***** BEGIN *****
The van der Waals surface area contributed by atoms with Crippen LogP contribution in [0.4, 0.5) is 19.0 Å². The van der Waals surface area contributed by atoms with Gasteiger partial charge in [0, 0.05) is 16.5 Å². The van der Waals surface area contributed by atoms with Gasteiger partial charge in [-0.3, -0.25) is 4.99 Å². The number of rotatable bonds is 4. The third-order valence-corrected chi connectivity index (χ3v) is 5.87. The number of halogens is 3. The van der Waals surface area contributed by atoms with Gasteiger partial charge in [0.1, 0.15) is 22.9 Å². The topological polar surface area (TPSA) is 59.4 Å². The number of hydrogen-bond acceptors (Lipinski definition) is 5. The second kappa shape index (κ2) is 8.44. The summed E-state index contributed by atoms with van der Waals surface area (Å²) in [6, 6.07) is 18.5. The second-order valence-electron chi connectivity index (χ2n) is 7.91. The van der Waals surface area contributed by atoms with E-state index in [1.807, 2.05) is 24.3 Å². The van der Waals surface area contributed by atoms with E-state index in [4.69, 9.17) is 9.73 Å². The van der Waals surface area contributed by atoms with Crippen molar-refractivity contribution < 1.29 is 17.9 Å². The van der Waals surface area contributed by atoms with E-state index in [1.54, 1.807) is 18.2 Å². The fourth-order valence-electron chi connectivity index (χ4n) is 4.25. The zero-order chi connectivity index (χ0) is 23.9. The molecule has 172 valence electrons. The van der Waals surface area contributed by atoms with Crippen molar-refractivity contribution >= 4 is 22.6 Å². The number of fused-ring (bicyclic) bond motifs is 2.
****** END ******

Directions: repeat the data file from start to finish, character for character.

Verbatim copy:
The van der Waals surface area contributed by atoms with Crippen LogP contribution in [0.4, 0.5) is 19.0 Å². The van der Waals surface area contributed by atoms with Gasteiger partial charge in [0, 0.05) is 16.5 Å². The van der Waals surface area contributed by atoms with Gasteiger partial charge in [-0.3, -0.25) is 4.99 Å². The number of rotatable bonds is 4. The third-order valence-corrected chi connectivity index (χ3v) is 5.87. The number of halogens is 3. The van der Waals surface area contributed by atoms with Gasteiger partial charge in [0.1, 0.15) is 22.9 Å². The topological polar surface area (TPSA) is 59.4 Å². The number of hydrogen-bond acceptors (Lipinski definition) is 5. The second kappa shape index (κ2) is 8.44. The summed E-state index contributed by atoms with van der Waals surface area (Å²) in [6, 6.07) is 18.5. The second-order valence-electron chi connectivity index (χ2n) is 7.91. The van der Waals surface area contributed by atoms with E-state index in [1.807, 2.05) is 24.3 Å². The van der Waals surface area contributed by atoms with E-state index in [4.69, 9.17) is 9.73 Å². The van der Waals surface area contributed by atoms with Crippen molar-refractivity contribution < 1.29 is 17.9 Å². The van der Waals surface area contributed by atoms with E-state index in [1.54, 1.807) is 18.2 Å². The fourth-order valence-electron chi connectivity index (χ4n) is 4.25. The zero-order chi connectivity index (χ0) is 23.9. The molecule has 172 valence electrons. The van der Waals surface area contributed by atoms with Crippen molar-refractivity contribution >= 4 is 22.6 Å². The number of fused-ring (bicyclic) bond motifs is 2.